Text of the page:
The Economics of Demand

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The Economics of Demand
CONTEMPORARY ECONOMICS 3/31/2017 The Economics of Demand The Demand Curve Elasticity of Demand Changes in Demand LESSON 4.1

Consider Demand Why are newspapers sold in vending machines that allow you to take more than one copy? How much do you eat when you can eat all you want? What cures ‘spring fever’? What economic principle is behind the saying, “Been there, done that”? Why do higher cigarette taxes cut smoking by teens more than by other age groups?

Explain the law of demand Interpret a demand schedule and demand curve
Objectives The Demand Curve Explain the law of demand Interpret a demand schedule and demand curve

Key Terms The Demand Curve demand law of demand marginal utility
law of diminishing marginal utility demand curve quantity demanded individual demand market demand

Demand Demand indicates how much of a product consumers are both willing and able to buy at each possible price during a given period, other things remaining constant.

Law of Demand The law of demand says that quantity demanded varies inversely with price, other things constant. Thus, the higher the price, the smaller the quantity demanded.

Law of Demand Demand, wants, and needs Substitution effect
The change in the relative price (the price of one good relative to the prices of other goods) causes the substitution effect If all prices changed by same margin, there would be no substitution effect Income effect Money income – the number of dollars you receive per period Real income – measure in terms of how many goods and services you can buy Diminishing marginal utility Marginal utility – additional satisfaction you derive from each item Law of marginal utility you derive from each additional item consumed decreases as your consumption increases (example: pizza slices)

Demand Schedule and Demand Curve
Demand versus quantity demanded Individual demand Market demand

Demand Schedule a \$15 8 b 12 14 c 9 20 d 6 26 e 3 32
Price Quantity Demanded per Pizza per Week (millions) a \$15 8 b 12 14 c 9 20 d 6 26 e 3 32

Demand Curve for Pizza 8 14 20 26 32 Millions of pizzas per week \$15
12 9 6 3 Price per pizza a b c d e D

Individual Demand for Pizzas
\$12 8 4 Price 1 2 3 Pizzas (per week) (a) Hector \$12 8 4 1 2 (b) Brianna \$12 8 4 1 (c) Chris d H d B d C

Market Demand for Pizzas
\$12 8 4 Price 1 2 3 Pizzas (per week) (d) Market demand for pizzas 6 d H B C D + =

CONTEMPORARY ECONOMICS
3/31/2017 Objectives Elasticity of Demand Compute the elasticity of demand and explain its relevance. Discuss factors that influence elasticity of demand. LESSON 4.1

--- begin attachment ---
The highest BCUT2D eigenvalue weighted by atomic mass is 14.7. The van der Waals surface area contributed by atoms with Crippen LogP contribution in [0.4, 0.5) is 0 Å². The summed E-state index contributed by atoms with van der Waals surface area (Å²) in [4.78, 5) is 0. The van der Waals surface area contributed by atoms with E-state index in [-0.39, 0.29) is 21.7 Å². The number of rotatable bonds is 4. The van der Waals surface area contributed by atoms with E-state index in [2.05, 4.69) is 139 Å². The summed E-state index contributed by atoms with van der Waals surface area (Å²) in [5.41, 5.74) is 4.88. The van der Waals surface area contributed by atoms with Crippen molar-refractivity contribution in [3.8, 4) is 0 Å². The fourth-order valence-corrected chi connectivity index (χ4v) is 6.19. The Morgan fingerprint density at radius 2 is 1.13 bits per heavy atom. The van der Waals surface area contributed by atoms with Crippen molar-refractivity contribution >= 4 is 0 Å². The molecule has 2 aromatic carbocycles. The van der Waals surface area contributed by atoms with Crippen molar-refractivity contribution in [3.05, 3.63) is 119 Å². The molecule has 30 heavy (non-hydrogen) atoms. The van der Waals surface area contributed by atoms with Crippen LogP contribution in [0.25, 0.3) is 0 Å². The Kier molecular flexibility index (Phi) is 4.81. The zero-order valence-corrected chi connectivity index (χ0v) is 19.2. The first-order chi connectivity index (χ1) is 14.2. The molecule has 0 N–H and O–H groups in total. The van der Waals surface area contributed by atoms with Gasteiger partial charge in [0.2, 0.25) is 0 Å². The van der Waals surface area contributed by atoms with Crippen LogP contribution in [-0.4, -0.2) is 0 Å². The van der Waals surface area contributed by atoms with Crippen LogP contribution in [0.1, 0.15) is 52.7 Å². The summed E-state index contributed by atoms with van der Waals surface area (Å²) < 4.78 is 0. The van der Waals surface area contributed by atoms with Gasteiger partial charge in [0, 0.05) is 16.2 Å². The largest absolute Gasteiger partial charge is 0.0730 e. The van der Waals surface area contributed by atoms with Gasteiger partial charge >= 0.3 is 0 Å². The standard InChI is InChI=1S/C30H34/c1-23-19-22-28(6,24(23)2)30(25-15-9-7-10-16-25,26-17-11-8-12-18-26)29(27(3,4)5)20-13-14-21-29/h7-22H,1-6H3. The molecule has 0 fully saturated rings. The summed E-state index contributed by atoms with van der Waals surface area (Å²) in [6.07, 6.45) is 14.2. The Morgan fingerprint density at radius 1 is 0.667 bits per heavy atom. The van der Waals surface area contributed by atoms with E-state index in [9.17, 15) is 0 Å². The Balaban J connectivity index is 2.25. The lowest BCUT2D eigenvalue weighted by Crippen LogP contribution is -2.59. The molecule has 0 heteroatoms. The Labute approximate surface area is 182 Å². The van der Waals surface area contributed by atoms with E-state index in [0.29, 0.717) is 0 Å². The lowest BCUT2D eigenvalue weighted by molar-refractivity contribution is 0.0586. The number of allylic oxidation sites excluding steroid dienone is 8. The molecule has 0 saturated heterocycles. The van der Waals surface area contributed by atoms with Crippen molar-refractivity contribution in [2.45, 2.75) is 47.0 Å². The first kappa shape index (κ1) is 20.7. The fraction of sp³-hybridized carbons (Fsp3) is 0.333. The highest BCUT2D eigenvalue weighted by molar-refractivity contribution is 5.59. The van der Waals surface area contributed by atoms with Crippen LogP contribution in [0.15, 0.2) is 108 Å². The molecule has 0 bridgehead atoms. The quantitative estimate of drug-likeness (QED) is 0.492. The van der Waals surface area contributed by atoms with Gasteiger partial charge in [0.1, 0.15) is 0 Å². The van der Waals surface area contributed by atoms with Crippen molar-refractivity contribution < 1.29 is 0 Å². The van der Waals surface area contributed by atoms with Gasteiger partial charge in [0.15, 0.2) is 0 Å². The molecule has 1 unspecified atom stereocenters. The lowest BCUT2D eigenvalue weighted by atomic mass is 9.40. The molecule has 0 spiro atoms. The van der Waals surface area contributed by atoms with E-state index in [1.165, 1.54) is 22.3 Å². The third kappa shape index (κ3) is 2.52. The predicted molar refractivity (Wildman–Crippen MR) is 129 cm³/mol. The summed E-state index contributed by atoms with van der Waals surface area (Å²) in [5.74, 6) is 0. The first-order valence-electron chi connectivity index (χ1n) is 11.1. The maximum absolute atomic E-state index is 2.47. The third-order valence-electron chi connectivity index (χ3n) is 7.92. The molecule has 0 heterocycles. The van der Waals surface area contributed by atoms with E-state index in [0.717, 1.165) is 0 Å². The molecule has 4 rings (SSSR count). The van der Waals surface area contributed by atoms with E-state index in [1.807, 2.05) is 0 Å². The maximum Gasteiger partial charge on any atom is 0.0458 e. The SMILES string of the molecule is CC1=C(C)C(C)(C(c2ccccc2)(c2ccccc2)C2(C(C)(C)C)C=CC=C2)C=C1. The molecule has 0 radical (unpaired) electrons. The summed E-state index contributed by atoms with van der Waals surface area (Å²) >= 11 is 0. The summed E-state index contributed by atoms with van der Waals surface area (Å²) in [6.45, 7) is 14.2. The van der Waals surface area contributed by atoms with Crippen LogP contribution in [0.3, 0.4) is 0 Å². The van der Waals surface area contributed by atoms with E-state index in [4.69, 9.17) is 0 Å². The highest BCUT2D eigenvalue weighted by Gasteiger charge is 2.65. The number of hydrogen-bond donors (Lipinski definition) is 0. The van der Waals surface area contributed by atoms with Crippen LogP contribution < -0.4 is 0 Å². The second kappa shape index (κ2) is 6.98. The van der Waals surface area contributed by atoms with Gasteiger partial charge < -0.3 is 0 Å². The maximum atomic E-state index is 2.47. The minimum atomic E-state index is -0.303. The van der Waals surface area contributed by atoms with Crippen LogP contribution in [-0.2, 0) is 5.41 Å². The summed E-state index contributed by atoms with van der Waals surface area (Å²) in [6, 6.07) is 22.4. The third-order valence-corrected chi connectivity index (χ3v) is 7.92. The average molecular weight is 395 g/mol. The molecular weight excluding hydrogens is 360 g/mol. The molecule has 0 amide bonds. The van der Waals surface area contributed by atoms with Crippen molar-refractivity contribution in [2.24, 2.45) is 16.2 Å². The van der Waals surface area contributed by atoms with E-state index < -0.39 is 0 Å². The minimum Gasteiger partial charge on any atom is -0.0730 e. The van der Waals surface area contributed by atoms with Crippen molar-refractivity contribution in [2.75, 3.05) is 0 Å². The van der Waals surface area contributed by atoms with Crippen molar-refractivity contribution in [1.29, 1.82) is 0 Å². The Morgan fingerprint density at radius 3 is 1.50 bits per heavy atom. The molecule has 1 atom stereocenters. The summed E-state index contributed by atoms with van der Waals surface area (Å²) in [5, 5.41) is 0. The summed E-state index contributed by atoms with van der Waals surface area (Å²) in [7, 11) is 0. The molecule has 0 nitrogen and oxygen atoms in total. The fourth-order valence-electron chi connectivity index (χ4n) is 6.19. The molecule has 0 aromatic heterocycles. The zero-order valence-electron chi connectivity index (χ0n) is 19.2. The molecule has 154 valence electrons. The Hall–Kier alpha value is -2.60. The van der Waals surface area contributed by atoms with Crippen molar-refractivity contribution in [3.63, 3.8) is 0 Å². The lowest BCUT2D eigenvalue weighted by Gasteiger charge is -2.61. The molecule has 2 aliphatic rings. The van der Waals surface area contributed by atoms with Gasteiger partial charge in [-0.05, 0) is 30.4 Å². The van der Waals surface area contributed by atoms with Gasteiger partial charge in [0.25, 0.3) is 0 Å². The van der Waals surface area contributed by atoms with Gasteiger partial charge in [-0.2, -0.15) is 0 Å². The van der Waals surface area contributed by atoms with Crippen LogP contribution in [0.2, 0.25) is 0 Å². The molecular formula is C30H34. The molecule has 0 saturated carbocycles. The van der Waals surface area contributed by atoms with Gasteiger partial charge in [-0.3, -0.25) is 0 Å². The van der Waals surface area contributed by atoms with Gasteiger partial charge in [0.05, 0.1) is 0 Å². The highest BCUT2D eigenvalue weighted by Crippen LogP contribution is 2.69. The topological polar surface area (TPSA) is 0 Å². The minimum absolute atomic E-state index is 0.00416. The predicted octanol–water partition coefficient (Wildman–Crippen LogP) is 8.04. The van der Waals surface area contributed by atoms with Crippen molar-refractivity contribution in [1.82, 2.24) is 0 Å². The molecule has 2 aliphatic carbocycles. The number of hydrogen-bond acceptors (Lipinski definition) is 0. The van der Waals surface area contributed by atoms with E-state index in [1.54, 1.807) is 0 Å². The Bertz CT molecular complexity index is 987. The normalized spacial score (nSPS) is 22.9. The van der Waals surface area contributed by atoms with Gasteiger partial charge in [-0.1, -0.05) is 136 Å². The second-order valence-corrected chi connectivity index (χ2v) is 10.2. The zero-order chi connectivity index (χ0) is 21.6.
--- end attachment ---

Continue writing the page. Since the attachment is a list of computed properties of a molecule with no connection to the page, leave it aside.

Computing the Elasticity of Demand
CONTEMPORARY ECONOMICS 3/31/2017 Computing the Elasticity of Demand Elasticity of demand measures the percentage change in quantity demanded divided by percentage change in price. Elasticity of demand = Percentage change in quantity demanded Percentage change in price LESSON 4.1

Computing Elasticity of Demand
Elasticity values >1 it is elastic Percentage change in price will result in larger percentage change in the quantity demanded =1 it is unit-elastic <1 it is inelastic Demand is usually more elastic at higher prices and less elastic with lower prices Elasticity and total revenue Price x’s quantity demanded at that price

The Demand for Pizza 8 14 20 26 32 Millions of pizzas per week \$15 12
9 6 3 Price per pizza D

Determinants of Demand Elasticity
Availability of substitutes The greater the availability of substitutes for a good, the greater the good’s elasticity of demand Share of consumer’s budget spent on the good Increase in prices reduced the demand because people are not both willing and able to higher prices A matter of time The longer the adjustment period, the greater the consumer’s ability to substitute Some elasticity estimates The elasticity of demand is greater in the long run because consumers have more time to adjust

Demand Becomes More Elastic Over Time
50 75 95 100 Millions of gallons per day \$1.25 1.00 Price per gallon D w D m D y

Selected Elasticities of Demand
Product Short Run Long Run Electricity (residential) 0.1 1.9 Air travel 2.4 Medical care and hospitalization 0.3 0.9 Gasoline 0.4 1.5 Movies 3.7 Natural gas (residential) 1.4 2.1

Other Determinants of Demand
Consumer Income The prices of related goods The number and composition of consumers Consumer expectations Consumer tastes

Changes in Consumer Income
If income ↑, consumers willing and able to buy more which ↑ demand Demand curve shifts to the right Two categories of goods: Normal goods – demand increases as money income increases Inferior goods – demand decreases as money income increases Examples: used clothing, bus rides, etc.

Changes in the Prices of Related Goods
Substitutes Decrease in price of one item will reduce the demand for a substitute Example: Tacos and Pizza Complements Certain goods used together Example: airline tickets and car rentals A decrease in the price of one shifts the demand of the other rightward

Changes in Prices of Related Goods (cont)
Changes in size or composition of the population will increase demand and shift the curve to the right Changes in consumer expectations can shift the demand curve to the left or the right Changes in consumer tastes Tastes are your likes and dislikes as a consumer

Movement along the Curve
Movement vs. Shift A change in price, causes a movement along the demand curve, changes the quantity demanded A change in one of the determinants of demand other than price causes a shift of a demand curve

Extensions of Demand Analysis
Role of time Your willingness to pay more for time-saving goods depends on the opportunity cost of your time!